I’ve always struggle with planning vs urban design, I tend to call myself an urban designer because of the scale I enjoyed working at.
Juris Greste in the paper “Urban Design in QLD” makes this interesting distinction about process and outcomes.
5. What is the difference between planners and urban designers.
There are already many skilled planners. Why do we need urban designers as well? The main difference between planners and urban designers is that planners tend to concern themselves more
with the process aspects in managing land uses and urban development, whereas urban designers focus more on the end result – the three dimensional world of social interaction, cultural expression, history and quality of life.
One could also use the travelling metaphor to describe the difference. Planners might acquire a sound vehicle and choose a route to get them to a destination in a general preferred direction. Urban designers would determine first the particular place they want to get to before choosing the vehicle and the route. Another special quality that urban designers have is that they tend to see the urban fabric as a whole rather than dwell on individual parts. In that role they are the integrators of the many different specialists in the built environment professional domain. To use a medical metaphor, urban designers are the skilled general practitioners who treat the patient holistically rather than as specialists who concentrate only on one part of the body or aspect of ill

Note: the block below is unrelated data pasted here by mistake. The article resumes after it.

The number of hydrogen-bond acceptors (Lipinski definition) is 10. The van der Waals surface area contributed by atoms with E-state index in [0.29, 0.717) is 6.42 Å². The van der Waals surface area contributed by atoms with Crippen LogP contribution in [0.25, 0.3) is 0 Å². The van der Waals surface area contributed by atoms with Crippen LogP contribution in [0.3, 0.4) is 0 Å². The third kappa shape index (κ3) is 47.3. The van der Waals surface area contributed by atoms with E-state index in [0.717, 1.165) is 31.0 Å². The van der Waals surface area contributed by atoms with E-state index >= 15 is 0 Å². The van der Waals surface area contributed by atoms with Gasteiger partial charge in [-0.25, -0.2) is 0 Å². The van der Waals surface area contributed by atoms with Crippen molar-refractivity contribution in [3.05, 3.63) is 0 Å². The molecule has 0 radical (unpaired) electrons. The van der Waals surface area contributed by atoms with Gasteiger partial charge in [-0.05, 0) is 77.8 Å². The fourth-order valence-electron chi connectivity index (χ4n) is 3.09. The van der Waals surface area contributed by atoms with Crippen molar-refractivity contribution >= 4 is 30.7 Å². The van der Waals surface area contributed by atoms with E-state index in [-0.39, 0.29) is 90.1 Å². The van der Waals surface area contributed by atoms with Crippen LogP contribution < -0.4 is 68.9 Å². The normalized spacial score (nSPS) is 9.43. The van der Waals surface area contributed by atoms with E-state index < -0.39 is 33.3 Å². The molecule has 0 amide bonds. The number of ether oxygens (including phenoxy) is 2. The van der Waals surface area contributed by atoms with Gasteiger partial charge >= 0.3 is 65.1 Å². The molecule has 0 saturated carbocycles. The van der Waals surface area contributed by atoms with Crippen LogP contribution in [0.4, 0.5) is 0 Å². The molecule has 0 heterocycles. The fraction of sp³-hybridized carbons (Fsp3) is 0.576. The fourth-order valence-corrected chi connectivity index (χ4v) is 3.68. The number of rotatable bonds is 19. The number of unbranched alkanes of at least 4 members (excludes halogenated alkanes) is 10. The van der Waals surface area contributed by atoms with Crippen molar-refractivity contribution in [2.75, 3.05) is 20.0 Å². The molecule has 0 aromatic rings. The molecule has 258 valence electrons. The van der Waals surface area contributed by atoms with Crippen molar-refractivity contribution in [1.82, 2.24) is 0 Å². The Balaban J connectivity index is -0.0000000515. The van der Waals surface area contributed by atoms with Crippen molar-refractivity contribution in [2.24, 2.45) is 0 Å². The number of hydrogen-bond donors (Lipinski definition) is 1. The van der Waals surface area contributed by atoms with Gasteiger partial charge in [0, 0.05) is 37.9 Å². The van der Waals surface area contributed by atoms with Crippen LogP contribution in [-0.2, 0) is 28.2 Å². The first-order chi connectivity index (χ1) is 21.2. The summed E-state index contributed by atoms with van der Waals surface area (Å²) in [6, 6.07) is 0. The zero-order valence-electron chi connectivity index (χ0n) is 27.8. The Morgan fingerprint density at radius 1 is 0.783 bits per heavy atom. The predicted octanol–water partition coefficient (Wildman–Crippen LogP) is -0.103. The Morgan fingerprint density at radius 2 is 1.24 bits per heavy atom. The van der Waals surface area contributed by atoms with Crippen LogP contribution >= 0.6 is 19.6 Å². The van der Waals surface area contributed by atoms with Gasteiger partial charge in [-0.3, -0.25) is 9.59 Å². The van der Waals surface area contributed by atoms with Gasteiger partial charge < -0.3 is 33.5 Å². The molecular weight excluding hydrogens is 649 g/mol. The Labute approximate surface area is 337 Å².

In a different conversation, trying to define “architecture”, it seems to be most built environmental professionals actually should play that lead in intergation (colloboration) roles.
From the same paper, in Appendix (speech by Rachel Nolan)
“Urban design is an important professional discipline bringing together the skills of town planning, architecture, landscape architecture and sociology in the design of spaces that make you feel good about the world.”
I liked that line.